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LCQ1: Wild pigs causing nuisances to the public
     Following is a question by the Hon Jeffrey Lam and a reply by the Secretary for the Environment, Mr Wong Kam-sing, in the Legislative Council today (March 21):

     It has been reported that incidents in which wild pigs foraging food strayed near residential areas and caused nuisances to the public have occurred from time to time, and such incidents have spread from suburban areas to urban areas in recent years. In those incidents, some wild pigs tipped over rubbish bins, jeopardising environmental hygiene; injured passers-by and cyclists by hitting or biting them, posing a threat to the personal safety of the public; and bolted out into the roads, endangering road safety. In this connection, will the Government inform this Council:

(1) of the number of complaints about nuisances caused by wild pigs received by the Agriculture, Fisheries and Conservation Department (AFCD) in each of the past five years (with a tabulated breakdown by whether the locations at which wild pigs appeared were in the New Territories, Kowloon, Hong Kong Island or outlying islands); the number of those complaints in respect of which the Department informed the Civilian Hunting Teams to carry out hunting operations, and the way in which the remaining complaints were handled;

(2) given that the AFCD currently uses satellite tracking technology to monitor the activities of wild pigs and their migratory routes after they have been released back to the wild, and applies a contraceptive drug on wild pigs, whether it has assessed the effectiveness of such measures in containing the nuisances caused by wild pigs; and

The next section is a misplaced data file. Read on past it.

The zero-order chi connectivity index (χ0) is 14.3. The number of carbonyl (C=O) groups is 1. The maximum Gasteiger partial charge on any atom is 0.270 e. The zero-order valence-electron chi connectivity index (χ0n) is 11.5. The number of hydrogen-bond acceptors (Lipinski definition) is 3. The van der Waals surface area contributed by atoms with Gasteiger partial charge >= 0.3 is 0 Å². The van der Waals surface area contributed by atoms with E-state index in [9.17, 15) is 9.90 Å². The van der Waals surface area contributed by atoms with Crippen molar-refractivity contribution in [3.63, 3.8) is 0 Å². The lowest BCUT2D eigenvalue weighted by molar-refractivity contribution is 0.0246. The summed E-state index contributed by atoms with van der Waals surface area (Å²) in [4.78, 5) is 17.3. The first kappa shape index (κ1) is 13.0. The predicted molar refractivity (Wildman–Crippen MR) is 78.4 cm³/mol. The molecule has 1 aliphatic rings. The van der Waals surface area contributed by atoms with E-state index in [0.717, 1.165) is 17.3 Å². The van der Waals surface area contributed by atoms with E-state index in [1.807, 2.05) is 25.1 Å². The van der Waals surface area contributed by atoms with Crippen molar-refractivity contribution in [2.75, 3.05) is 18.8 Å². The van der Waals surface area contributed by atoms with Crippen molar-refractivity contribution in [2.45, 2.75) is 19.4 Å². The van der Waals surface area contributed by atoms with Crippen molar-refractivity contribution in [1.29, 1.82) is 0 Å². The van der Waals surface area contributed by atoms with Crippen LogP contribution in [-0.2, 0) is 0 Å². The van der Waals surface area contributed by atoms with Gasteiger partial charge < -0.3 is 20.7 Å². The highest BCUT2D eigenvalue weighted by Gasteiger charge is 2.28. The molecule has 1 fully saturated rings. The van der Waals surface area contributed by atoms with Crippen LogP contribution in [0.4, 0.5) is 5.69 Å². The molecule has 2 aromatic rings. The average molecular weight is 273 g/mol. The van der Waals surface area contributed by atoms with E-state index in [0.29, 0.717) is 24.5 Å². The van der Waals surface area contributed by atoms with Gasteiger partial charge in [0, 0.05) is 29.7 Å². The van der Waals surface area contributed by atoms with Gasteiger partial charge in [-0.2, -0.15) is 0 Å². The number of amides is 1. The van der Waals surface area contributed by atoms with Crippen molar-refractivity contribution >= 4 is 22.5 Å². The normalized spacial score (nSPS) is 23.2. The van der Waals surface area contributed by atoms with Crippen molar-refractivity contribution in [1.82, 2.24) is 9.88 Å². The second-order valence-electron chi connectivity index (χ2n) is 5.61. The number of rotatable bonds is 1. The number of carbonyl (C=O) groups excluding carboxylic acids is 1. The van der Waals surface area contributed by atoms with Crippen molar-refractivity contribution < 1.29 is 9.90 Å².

(3) whether it has formulated measures to reduce the appearance of wild pigs in the vicinity of residential areas, so as to enhance the protection of the personal safety of the public and maintain environmental hygiene; if so, of the details; if not, the reasons for that?

     My reply to the Hon Jeffrey Lam's questions are as follows:
(1) and (3) Wild pigs are more common and widespread in Hong Kong as compared to other wild animals. They usually live in woodland areas, however, they may occasionally wander into the adjacent residential areas to search for food from feeders or food residues in litter, causing nuisance to the public.

     Over the past five years, the number of complaints on wild pig received by the Agriculture, Fisheries and Conservation Department (AFCD) is set out in Table 1:

Table 1
Year Hong Kong Island Kowloon New Territories Outlying Islands Total
2013 98 12 172 12 294
2014 125 18 183 10 336
2015 223 33 254 8 518
2016 222 52 302 7 583
2017 324 32 370 12 738
     In general, upon receipt of reports about wild pigs being injured, trapped in urban areas or appeared in residential area causing nuisance, the AFCD will deploy staff to the scene to handle the situation. The AFCD's veterinary officers will also be deployed to the scene to assist in catching the wild pigs with tranquiliser dart guns if necessary. If circumstances warrant, the wild pigs caught will be released in suitable remote locations such as country parks. On the other hand, there are two wild pig hunting teams (the hunting teams) formed by civilian volunteers which are responsible for wild pig hunting operations. Only when there are confirmed public reports of damage caused by wild pigs or they are threatening human safety and property on a frequent basis, and the preventive and other kinds of measures are not effective, the AFCD will notify the hunting teams to conduct hunting operations.  With a view to effectively controlling the number of local wild pigs and minimising the disputes between wild pigs and the public, the AFCD is conducting a comprehensive review of the current strategies and measures for the management of wild pigs. Therefore, the hunting operations by the hunting teams have been suspended since early 2017 until completion of the review. For the time being, all cases of wild pigs are handled by the AFCD's staff at the scene.